   E.G. “Does the Rogerian therapy actually
    reduce anxiety symptoms in participants?”
       Does the class-room behavioral mgt program
        actually reduce problem behavior?
      Threats to Internal Validity
   Selection - the biases which may result in selection of
    comparison groups
   History - the specific events which occur between the
    first and second measurement
   Maturation - the processes within subjects which act as
    a function of the passage of time
   Instrumentation - the changes in the instrument,
    observers, or scorers which may produce changes in
    outcomes
   Statistical regression - the selection of subjects on
    the basis of extreme scores or characteristics
   Mortality: Experimental attrition -the loss of
    subjects
Internal Validity
           Internal validity means
   that you have evidence that what you did
    in the study (i.e., the program) caused
    what you observed (i.e., the outcome) to
    happen.
   The key issue is Causation
   True Experimental Design overcomes all of
    the internal validity threats
       Because subjects are randomized to
        treatment and control groups, there is no
        bias/favorites, both groups are equally likely
        to have same qualities
                External Validity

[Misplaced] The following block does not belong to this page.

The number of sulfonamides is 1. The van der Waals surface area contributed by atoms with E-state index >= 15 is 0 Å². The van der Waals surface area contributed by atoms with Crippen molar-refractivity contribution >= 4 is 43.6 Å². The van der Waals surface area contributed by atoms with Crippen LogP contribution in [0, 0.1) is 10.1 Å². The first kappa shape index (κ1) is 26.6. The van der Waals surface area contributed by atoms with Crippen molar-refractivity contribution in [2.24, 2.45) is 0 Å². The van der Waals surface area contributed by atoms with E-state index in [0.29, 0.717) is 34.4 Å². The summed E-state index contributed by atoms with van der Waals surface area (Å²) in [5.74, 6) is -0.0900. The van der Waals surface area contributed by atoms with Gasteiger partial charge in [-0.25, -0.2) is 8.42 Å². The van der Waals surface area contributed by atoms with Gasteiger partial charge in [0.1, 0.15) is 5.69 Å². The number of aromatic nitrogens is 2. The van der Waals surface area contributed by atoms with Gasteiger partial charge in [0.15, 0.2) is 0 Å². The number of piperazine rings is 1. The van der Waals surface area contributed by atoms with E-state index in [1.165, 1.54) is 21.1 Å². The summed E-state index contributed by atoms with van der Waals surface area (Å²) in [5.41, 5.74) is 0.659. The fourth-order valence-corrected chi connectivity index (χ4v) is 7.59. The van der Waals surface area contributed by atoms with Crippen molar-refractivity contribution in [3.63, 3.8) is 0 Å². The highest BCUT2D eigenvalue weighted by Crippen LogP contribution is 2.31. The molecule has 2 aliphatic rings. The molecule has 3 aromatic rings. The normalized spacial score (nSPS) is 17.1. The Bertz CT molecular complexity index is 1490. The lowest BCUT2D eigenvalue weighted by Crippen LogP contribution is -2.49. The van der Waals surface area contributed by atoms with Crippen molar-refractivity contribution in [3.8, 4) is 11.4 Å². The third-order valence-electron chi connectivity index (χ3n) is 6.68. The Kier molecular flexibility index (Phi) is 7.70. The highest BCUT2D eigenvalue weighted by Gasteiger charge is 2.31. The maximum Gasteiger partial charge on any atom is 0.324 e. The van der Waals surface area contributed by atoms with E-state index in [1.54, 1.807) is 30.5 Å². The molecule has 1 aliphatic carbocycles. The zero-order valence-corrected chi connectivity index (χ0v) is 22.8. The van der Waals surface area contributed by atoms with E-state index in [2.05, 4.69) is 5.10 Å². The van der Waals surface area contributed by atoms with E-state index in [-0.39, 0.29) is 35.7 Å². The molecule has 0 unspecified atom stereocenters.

   The capacity to generalize findings to
    other groups of people and settings.
   Threats to external validity
       Selection Bias: Unrepresentative samples
       Reactive effects of experimental setting
       Multiple treatment interference
    Single Case Experimental
             Design
    Skinner – Experimental analysis of
     behavior
    Much more rigorous than Case studies
    Establishing a baseline
    Two types of single case experimental
     designs:
    1.   ABAB
    2.   Multiple-Baseline designs
   ABAB
       Baseline – Treatment – Baseline –
        Treatment
   Multiple-Baseline Design
       Home – School - Daycare
              Single-Case Design

                              X
                                    X
                        X
                                        X       X
          X   X     X
  X



Baseline, operant   Treatment,      Return to
rate                Reinforcement   Baseline, Extinction
                    contingency
      A                 B                   A
         Multiple Baseline Design